Mites not only cause discomfort for your bird, but they also can infest human habitations or other house pets. If left untreated, a mite infestation can result in beak deformity, anemia and possibly death, depending upon the type of mite causing the infestation. Treatment of the parrot, his environment and the home are needed for a successful resolution. A veterinary exam is always recommended if you suspect your bird has mites.
Sevin is the Lucky Number
One of the most popular, and most controversial, mite treatments is 5 percent Sevin dust. One of the mildest pesticides available, it has multiple applications both in the garden and in flea, lice and mite treatments on pets. It has been tested and approved for avian use, although there are those who prefer to avoid pesticides. When dusting your parrot, make sure to dust under the wings and tail, and avoid the head and face. Don't allow your parrot to inhale a cloud of Sevin dust, since it is a respiratory irritant. This product can be used to treat both the bird and the cage, and you can mix 1 teaspoon into nesting materials for use inside nesting boxes.
The Magic Flower
Pyrethrins, manufactured from chrysanthemum flowers and permethrin, made from daisies, provide an all-natural, mild pesticide you can use to treat your bird for mites, as well as his cage, perches and nesting boxes. Both come in liquid and powder forms, although permethrin will provide a longer period of protection for your parrot and is effective on all stages of mites, including eggs and nymphs, where pyrethrins is only active for a short period of time. If using a spray liquid, some parrot owners find it effective to spray a rag or towel with the pesticide then wrap the bird in the rag for a few minutes, gently rubbing the product into the feathers. As with Sevin dust, ensure the undersides of the wings receive treatment.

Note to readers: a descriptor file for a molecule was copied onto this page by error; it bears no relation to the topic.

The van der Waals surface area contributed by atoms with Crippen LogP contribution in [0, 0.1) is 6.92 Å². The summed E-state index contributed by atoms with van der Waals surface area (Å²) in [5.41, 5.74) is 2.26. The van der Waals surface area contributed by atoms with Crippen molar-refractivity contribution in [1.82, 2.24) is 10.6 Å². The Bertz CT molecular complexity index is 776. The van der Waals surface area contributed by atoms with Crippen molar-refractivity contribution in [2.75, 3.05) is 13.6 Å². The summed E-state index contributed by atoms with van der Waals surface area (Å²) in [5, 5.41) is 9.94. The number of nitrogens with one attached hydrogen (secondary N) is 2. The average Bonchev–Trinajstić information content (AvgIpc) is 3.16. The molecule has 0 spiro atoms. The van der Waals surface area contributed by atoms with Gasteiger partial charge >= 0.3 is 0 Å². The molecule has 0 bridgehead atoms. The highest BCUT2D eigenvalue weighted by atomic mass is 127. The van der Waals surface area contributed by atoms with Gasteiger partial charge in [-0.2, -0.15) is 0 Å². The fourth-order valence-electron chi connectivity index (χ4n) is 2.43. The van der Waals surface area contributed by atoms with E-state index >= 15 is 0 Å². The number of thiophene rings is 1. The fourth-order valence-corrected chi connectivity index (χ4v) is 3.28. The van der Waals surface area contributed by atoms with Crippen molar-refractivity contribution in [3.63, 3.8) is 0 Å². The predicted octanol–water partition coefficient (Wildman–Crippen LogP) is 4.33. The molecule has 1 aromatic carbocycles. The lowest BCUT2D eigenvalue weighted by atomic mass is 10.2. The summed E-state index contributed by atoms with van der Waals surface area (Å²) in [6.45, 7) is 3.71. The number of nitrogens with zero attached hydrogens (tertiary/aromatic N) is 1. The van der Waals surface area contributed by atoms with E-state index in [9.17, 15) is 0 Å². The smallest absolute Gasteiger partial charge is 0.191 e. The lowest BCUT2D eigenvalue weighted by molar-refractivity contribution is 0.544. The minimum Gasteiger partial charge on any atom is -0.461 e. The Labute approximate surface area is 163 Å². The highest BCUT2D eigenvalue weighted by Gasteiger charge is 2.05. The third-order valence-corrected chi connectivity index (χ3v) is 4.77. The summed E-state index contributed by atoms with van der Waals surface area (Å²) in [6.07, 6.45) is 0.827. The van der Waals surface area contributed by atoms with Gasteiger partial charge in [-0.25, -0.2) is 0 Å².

An avian veterinarian can administer oral or injectable medications that will treat your parrot's mites. Ivermectin, a popular dewormer for horses, has proven itself as an effective oral treatment for mites in parrots. In addition to killing mites, lice and flies, ivermectin also will rid your parrot of roundworms and blood parasites. Ivermectin's effectiveness is limited to killing mites that suck blood or skin scale, but will not kill quill mites. The most common method of oral administration of ivermectin is in your bird's drinking water.
Signs of Infestation
Mites may be visible to the naked eye as they crawl around on your bird's skin and feathers. The most common locations for mites are on the head and around the vent, although they can infect the entire body. Red mites, which are most common in outdoor birds, suck blood and are only active at night. If red mites are present on your bird, his most common symptom will be nighttime restlessness. Since red mites are nocturnal feeders, and they release themselves from their host after feeding, placing a white sheet on the bottom of the cage at night will collect the mites for a veterinary evaluation. These mites will appear like red or black pepper flakes. Scaly leg and face mites will leave a grayish-white, powdery, honeycomb-shaped substance on your bird's feet, legs and skin. You may see a ruffling of the feathers and he likely will engage in excessive preening.